Germline mutations are the source of all heritable variation. Understanding the rate and mechanisms by which mutations occur is of paramount importance for studies of human genetics (to interpret heritable disease prevalence) and evolutionary biology (to date evolutionary events). Over the past decade, there has been a flood of data in genomics––within pedigrees, among populations and across species––that is fundamentally revising our understanding of the process of mutagenesis. In my talk, I will first briefly summarize the key findings from these different datasets and then discuss recent findings investigating differences in mutation rate and spectrum (i.e., proportions of different mutation types) across human populations. To investigate inter-population differences, we developed a framework to compare polymorphisms that arose in different time windows in the past while controlling for the effects of selection and biased gene conversion. Applying this approach to high-coverage, whole genome sequences from the 1000 Genomes Project, we detect significant changes in the mutation spectrum of alleles of different ages, notably two independent changes that arose after the split of the ancestors of African and non-African populations. We also find that the mutation spectrum differs significantly between populations sampled in and outside of Africa at old polymorphisms that predate the out-of-Africa migration; this seemingly contradictory observation is likely due to mutation rate differences in remote ancestors that contributed to varying degrees to the ancestry of contemporary human populations. Finally, by relating the mutation spectrum of polymorphisms to the parental age effects on de novo mutations, we show that plausible changes in the age of reproduction over time cannot explain the joint patterns observed for different mutation types. Thus, other factors--genetic modifiers or environmental exposures--must have had a non-negligible impact on the human mutation landscape.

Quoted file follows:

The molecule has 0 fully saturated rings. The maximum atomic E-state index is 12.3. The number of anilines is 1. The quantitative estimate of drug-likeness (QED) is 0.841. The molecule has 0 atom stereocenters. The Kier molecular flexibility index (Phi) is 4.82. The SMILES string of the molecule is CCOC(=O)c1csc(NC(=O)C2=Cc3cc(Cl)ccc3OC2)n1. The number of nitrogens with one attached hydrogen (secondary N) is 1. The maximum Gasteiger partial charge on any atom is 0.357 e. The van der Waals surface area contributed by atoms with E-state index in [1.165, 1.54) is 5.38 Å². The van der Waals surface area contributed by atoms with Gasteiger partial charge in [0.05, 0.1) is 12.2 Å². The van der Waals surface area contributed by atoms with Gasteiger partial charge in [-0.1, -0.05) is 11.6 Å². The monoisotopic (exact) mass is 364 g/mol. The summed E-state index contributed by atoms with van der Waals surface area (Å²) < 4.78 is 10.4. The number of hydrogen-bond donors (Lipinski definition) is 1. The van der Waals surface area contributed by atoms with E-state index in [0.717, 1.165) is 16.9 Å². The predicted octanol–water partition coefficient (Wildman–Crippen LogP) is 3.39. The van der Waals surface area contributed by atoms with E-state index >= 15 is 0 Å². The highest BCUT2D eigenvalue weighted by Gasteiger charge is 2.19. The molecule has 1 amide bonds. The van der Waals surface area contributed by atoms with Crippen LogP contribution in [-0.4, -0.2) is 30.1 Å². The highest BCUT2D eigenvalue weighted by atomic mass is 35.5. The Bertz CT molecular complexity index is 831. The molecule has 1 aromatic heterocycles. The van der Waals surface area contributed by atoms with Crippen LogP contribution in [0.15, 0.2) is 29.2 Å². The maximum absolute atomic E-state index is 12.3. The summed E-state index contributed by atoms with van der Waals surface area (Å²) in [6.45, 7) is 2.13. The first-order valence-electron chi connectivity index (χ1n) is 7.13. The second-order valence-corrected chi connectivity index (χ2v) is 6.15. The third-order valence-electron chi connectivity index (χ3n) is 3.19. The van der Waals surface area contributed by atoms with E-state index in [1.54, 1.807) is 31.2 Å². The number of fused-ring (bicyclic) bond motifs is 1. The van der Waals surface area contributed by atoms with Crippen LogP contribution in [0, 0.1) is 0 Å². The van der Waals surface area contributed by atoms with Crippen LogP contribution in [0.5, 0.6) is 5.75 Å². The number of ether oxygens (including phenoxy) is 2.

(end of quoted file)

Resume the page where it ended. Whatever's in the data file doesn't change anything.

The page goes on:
Video Recording